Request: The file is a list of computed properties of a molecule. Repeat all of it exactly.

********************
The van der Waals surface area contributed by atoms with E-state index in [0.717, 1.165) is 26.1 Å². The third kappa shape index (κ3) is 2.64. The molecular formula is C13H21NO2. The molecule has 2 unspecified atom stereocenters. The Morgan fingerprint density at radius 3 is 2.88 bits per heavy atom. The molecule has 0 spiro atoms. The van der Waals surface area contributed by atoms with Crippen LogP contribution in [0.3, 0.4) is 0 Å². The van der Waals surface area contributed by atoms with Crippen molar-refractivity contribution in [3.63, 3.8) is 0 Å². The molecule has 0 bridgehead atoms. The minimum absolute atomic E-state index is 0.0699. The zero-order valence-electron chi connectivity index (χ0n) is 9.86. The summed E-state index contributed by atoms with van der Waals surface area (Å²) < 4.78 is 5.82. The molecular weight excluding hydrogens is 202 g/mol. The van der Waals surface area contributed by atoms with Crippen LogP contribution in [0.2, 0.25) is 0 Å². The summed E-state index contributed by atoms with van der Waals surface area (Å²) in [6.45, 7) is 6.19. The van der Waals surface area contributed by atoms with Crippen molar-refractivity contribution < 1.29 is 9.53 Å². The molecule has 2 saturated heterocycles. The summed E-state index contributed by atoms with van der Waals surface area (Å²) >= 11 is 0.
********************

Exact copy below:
The van der Waals surface area contributed by atoms with E-state index in [0.717, 1.165) is 26.1 Å². The third kappa shape index (κ3) is 2.64. The molecular formula is C13H21NO2. The molecule has 2 unspecified atom stereocenters. The Morgan fingerprint density at radius 3 is 2.88 bits per heavy atom. The molecule has 0 spiro atoms. The van der Waals surface area contributed by atoms with Crippen LogP contribution in [0.3, 0.4) is 0 Å². The van der Waals surface area contributed by atoms with Crippen molar-refractivity contribution in [3.63, 3.8) is 0 Å². The molecule has 0 bridgehead atoms. The minimum absolute atomic E-state index is 0.0699. The zero-order valence-electron chi connectivity index (χ0n) is 9.86. The summed E-state index contributed by atoms with van der Waals surface area (Å²) < 4.78 is 5.82. The molecular weight excluding hydrogens is 202 g/mol. The van der Waals surface area contributed by atoms with Crippen LogP contribution in [0.2, 0.25) is 0 Å². The summed E-state index contributed by atoms with van der Waals surface area (Å²) in [6.45, 7) is 6.19. The van der Waals surface area contributed by atoms with Crippen molar-refractivity contribution < 1.29 is 9.53 Å². The molecule has 2 saturated heterocycles. The summed E-state index contributed by atoms with van der Waals surface area (Å²) >= 11 is 0.